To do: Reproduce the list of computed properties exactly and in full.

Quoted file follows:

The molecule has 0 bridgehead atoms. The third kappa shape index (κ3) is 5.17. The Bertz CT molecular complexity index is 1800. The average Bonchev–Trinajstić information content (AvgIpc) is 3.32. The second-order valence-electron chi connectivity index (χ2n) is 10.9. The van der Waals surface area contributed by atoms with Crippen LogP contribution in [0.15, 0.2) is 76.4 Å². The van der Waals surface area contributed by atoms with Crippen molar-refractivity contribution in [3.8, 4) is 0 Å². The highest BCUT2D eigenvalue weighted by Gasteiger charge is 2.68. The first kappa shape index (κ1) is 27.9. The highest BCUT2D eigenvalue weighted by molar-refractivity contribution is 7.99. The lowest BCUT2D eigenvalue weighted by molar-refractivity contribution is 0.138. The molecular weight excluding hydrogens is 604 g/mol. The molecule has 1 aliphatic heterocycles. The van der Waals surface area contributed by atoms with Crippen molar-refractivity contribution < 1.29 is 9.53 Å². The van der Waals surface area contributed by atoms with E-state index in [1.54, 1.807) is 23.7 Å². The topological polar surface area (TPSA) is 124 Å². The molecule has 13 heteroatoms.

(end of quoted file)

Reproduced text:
The molecule has 0 bridgehead atoms. The third kappa shape index (κ3) is 5.17. The Bertz CT molecular complexity index is 1800. The average Bonchev–Trinajstić information content (AvgIpc) is 3.32. The second-order valence-electron chi connectivity index (χ2n) is 10.9. The van der Waals surface area contributed by atoms with Crippen LogP contribution in [0.15, 0.2) is 76.4 Å². The van der Waals surface area contributed by atoms with Crippen molar-refractivity contribution in [3.8, 4) is 0 Å². The highest BCUT2D eigenvalue weighted by Gasteiger charge is 2.68. The first kappa shape index (κ1) is 27.9. The highest BCUT2D eigenvalue weighted by molar-refractivity contribution is 7.99. The lowest BCUT2D eigenvalue weighted by molar-refractivity contribution is 0.138. The molecular weight excluding hydrogens is 604 g/mol. The molecule has 1 aliphatic heterocycles. The van der Waals surface area contributed by atoms with Crippen molar-refractivity contribution < 1.29 is 9.53 Å². The van der Waals surface area contributed by atoms with E-state index in [1.54, 1.807) is 23.7 Å². The topological polar surface area (TPSA) is 124 Å². The molecule has 13 heteroatoms.